Tucker Hibbert returned to his winning ways this weekend at the second stop of the ISOC National Snocross Series in Bessemer, Michigan, with a convincing wire-to-wire victory in Sunday’s final.
With two separate events in one weekend, Hibbert won every heat race and was poised to win Saturday’s final until a broken part relegated him to fourth place.
I chatted with Hibbert on his drive back to Thief River Falls, while he was enjoying the satisfaction of returning to his favorite place in the snocross racing world: the top of the podium.
AI: Excellent job this weekend. Not only did you notch the win today, but you did it by grabbing a holeshot and appearing to crush the field… almost taking it easy. Is that how it felt?
Hibbert: I definitely felt fast, but I was definitely riding hard. My strategy this year is to charge hard early in the race, because last year there were too many finals where I started slow, took it easy for a couple laps, then had to make up a lot of ground to win.
So today I got the holeshot and charged really hard for a few laps andI put five seconds on Ross Martin, who was in second place. Once I had that gap, I backed it down a notch and just rode consistently. I found some good lines, got through lapped traffic pretty well, and ended up winning by 15 seconds.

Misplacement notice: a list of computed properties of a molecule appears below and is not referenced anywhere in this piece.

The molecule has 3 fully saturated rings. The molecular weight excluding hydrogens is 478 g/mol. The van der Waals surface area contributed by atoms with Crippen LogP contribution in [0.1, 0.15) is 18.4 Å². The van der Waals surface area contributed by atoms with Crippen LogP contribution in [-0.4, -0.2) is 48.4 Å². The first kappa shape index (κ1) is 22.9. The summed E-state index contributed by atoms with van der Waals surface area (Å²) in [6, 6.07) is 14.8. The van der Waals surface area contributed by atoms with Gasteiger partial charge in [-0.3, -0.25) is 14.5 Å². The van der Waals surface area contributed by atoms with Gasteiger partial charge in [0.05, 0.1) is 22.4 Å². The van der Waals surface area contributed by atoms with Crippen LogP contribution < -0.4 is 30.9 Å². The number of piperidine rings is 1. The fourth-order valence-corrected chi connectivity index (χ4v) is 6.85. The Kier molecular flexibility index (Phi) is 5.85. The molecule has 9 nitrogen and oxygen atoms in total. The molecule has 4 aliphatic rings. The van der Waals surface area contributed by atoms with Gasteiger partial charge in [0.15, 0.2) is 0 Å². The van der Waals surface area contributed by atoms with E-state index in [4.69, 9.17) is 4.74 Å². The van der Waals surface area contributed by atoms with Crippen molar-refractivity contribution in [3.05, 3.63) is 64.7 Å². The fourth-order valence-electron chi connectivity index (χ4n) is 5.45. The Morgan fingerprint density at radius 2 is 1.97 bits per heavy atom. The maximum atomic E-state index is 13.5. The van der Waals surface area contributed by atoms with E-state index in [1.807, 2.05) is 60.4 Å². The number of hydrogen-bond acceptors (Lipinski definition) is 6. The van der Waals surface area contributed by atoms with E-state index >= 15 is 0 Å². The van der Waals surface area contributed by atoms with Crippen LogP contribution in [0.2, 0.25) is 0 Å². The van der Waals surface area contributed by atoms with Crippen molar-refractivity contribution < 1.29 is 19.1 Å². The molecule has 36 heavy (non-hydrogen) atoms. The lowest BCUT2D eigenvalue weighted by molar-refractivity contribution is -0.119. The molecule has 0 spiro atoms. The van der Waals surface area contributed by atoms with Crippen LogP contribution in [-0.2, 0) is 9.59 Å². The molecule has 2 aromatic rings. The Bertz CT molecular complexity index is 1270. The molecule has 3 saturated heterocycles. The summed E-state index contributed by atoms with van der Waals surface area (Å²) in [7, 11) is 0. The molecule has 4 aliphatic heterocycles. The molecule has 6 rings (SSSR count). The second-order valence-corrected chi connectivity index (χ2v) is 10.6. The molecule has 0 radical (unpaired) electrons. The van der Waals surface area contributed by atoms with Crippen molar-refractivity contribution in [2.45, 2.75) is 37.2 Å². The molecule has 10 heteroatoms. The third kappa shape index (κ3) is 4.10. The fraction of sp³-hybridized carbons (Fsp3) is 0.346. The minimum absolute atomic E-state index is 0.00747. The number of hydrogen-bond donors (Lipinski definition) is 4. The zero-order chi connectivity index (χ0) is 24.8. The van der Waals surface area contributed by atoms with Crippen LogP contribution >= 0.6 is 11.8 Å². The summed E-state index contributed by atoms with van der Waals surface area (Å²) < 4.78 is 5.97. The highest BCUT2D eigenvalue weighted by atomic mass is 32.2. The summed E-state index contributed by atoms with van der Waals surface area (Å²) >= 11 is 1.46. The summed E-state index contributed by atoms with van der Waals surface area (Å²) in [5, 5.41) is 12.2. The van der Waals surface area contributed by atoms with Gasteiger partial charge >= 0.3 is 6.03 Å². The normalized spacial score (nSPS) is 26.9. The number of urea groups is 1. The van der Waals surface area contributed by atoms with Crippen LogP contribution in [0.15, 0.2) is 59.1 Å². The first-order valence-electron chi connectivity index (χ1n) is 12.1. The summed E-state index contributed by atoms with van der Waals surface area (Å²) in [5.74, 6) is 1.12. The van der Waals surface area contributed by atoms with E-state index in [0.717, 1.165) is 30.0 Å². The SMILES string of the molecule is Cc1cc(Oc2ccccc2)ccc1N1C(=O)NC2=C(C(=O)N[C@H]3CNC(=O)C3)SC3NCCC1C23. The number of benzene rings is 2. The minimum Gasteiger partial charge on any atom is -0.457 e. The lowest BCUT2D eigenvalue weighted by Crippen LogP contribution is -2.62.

AI: How many Hot Stuff Pizzas and Monsters were consumed in the post-race celebration?
Hibbert: (Laughing) I ate one-and-a-half Hot Stuff pizzas and drank 3/4 of a Monster. Other people were eating way more than me though, because Mandi made 10 Hot Stuffs and they were gone in a hurry.
Winning always makes people happy, but today it was extra special. Getting that first win with the new ProCross chassis was important and rewarding. Rebounding from the disappointment of Duluth felt really good. This weekend everything worked the way it was supposed to and the way we plan for. And if it wasn’t for a fluke broken spindle on Saturday, I’m confident we would have won both finals.
AI: Tell me what went on with your team the two weeks between Duluth and Bessemer?
Hibbert: Having those two weeks helped us get prepared the way we needed to be, but weren’t able to do for Duluth.
We had some stuff going on that prevented us from doing a lot of testing the first week after Duluth (Tucker’s grandpa passed away, so his mom and dad were out of town for a week. –Ed.), but the testing we were able to get done was really productive, which made some big gains with the sled and me. It was like a switch got turned on, and everything started to click. We went into Michigan with everything working and ready. I felt confident, fast and fully-prepared.